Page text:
An agency must tell the applicant the reasons for deferring access and, as far as possible, indicate how long the deferment period will be. A decision to defer access to a document is a decision that is reviewable by the Information Commissioner.

Refusing a request for access

The policy of the FOI Act is that access to documents should be granted wherever possible. This policy is reflected in the objects clause in the Act, in the public interest test that is an element of many exemption provisions, and in the statement in the Act that it does not limit or restrict agencies giving access to documents, even if an exemption could be claimed.

Access can be refused only on a ground stated in the Act (called an 'access refusal decision'). The grounds include:

  • The request did not meet the requirements of the FOI Act - for example, the request was not made in writing or did not adequately describe the documents requested. Agencies should, however, be mindful of their obligation to take reasonable steps to assist a person to make a request that complies with the formal requirements of the FOI Act.

  • The agency has taken all reasonable steps to locate the requested document but has determined that it cannot be found or does not exist.

  • The work involved in processing the request would substantially and unreasonably divert the agency's resources or substantially and unreasonably interfere with the performance of the minister's functions.

  • The agency and applicant have failed to agree on a charge for access.

  • The document requested is an exempt document. (See Chapter 7 of this Guide for further information.)

  • The document requested is a conditionally exempt document and providing access at that time would, on balance, be contrary to the public interest. (See Chapter 7 of this Guide for further information.)

  • The document requested is an official document of a minister that contains some matter not relating to the affairs of an agency or a Department of State.

  • The request is made to an agency that is excluded (wholly or partly) from the operation of the FOI Act, or the request relates to a document that originated with an agency that is excluded.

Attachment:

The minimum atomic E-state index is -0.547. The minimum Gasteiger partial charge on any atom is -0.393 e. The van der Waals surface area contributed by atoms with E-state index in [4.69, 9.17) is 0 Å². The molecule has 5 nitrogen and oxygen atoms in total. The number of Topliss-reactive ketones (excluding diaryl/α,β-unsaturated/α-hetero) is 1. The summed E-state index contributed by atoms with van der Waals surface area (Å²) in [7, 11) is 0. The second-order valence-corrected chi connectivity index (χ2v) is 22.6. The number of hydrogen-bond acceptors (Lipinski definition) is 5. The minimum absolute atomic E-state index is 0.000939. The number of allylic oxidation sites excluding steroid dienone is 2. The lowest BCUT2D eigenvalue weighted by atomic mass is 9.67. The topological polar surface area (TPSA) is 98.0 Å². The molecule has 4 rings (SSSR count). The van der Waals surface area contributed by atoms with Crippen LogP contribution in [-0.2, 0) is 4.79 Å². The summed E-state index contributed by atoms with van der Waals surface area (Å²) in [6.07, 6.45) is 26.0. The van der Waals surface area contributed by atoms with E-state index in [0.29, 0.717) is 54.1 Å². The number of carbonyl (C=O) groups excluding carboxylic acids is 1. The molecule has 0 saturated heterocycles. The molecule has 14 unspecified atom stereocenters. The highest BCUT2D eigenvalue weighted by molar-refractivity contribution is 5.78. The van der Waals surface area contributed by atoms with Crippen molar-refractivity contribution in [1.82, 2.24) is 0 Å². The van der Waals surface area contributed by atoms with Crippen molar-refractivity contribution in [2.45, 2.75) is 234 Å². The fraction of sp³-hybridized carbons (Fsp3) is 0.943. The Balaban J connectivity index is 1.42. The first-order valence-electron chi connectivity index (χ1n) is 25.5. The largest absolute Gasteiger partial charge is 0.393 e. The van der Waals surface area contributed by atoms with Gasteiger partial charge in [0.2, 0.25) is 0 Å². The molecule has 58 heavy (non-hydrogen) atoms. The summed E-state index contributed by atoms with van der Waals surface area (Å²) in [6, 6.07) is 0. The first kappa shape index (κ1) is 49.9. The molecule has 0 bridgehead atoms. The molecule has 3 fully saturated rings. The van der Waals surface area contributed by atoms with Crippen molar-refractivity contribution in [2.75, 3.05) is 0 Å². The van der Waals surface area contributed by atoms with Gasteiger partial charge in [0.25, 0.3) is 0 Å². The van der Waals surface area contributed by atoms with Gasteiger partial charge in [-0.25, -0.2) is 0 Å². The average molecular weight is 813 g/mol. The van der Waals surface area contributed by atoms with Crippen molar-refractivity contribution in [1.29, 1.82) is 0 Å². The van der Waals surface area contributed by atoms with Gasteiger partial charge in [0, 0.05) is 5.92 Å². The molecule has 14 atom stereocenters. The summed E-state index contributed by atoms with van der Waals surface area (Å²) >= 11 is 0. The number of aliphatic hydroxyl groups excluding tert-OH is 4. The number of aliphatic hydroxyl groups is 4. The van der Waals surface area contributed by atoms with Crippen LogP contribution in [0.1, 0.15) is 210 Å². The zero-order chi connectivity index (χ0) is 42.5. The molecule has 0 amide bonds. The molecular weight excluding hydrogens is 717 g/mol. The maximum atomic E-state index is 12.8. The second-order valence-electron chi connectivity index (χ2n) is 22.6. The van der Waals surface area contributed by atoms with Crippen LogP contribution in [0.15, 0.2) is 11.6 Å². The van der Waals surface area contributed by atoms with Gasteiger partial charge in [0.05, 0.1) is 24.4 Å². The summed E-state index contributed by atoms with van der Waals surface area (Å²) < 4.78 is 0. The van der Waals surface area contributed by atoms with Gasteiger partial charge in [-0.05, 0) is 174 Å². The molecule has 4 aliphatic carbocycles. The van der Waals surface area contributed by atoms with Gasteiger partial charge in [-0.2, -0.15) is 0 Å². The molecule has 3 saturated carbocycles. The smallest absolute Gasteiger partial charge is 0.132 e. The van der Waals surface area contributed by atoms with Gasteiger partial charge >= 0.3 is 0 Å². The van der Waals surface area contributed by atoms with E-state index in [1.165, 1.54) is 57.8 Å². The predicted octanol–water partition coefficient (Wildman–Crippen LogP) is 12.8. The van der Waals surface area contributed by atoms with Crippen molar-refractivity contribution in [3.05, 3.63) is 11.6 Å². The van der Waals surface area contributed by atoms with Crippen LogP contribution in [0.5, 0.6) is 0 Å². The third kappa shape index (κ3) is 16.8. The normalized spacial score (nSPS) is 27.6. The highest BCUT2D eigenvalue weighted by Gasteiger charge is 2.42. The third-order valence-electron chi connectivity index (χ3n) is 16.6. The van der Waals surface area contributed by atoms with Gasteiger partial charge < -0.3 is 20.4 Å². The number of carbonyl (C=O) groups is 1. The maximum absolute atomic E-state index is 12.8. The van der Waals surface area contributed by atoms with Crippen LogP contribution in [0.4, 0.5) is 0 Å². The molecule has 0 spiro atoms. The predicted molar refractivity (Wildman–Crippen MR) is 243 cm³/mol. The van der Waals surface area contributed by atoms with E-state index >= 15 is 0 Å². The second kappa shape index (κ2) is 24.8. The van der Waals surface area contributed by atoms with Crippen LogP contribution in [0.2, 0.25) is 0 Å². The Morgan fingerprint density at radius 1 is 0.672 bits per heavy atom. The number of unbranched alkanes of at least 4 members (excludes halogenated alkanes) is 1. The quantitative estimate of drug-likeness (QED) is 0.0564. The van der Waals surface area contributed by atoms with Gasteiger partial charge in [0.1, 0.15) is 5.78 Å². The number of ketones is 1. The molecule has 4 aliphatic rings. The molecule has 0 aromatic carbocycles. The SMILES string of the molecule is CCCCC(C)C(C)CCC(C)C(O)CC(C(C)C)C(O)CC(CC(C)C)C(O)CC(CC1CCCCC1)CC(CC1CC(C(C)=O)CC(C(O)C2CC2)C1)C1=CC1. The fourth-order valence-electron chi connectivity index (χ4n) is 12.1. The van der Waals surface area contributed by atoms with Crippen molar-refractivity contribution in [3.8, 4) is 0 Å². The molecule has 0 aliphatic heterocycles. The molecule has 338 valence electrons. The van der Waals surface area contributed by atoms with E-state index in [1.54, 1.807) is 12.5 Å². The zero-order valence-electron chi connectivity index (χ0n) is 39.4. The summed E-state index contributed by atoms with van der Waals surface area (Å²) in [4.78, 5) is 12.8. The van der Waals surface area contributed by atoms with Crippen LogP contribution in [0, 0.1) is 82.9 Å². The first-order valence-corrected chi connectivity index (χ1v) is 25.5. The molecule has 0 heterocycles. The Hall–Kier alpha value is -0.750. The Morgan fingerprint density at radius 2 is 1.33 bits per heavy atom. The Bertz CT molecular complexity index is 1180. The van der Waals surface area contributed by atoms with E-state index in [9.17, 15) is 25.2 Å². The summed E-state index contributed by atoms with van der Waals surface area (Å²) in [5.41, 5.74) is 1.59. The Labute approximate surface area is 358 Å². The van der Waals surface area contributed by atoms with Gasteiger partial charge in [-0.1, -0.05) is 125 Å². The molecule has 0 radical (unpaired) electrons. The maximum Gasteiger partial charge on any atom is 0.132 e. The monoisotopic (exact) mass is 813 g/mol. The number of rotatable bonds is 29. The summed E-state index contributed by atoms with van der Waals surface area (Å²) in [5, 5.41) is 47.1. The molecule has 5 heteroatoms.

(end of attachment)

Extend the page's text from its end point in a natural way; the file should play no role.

An applicant who is dissatisfied with an agency's access refusal decision can apply either for internal review or Information Commissioner review of that decision. (See Chapter 9 of this Guide for further information.)

Reasons for refusing access

An agency must provide a statement of reasons if a request for access to a document is refused or if access is deferred. This applies to original decisions and to internal review decisions. Providing good statements of reasons can lead to greater acceptance of decisions and a reduction in complaints and requests for review.

If the public interest test has been applied, in deciding that a document is conditionally exempt, the decision maker must indicate what public interest factors were considered.

In some limited circumstances, an agency may refuse to confirm or deny the existence of the requested document, while noting that if such a document did exist, it would be exempt. This approach may apply, for example, to documents relating to a covert criminal investigation where public knowledge of the existence of the investigation may, in and of itself, be revelatory and potentially damaging.

The notice of decision must include the name and designation of the decision maker, and information about review rights.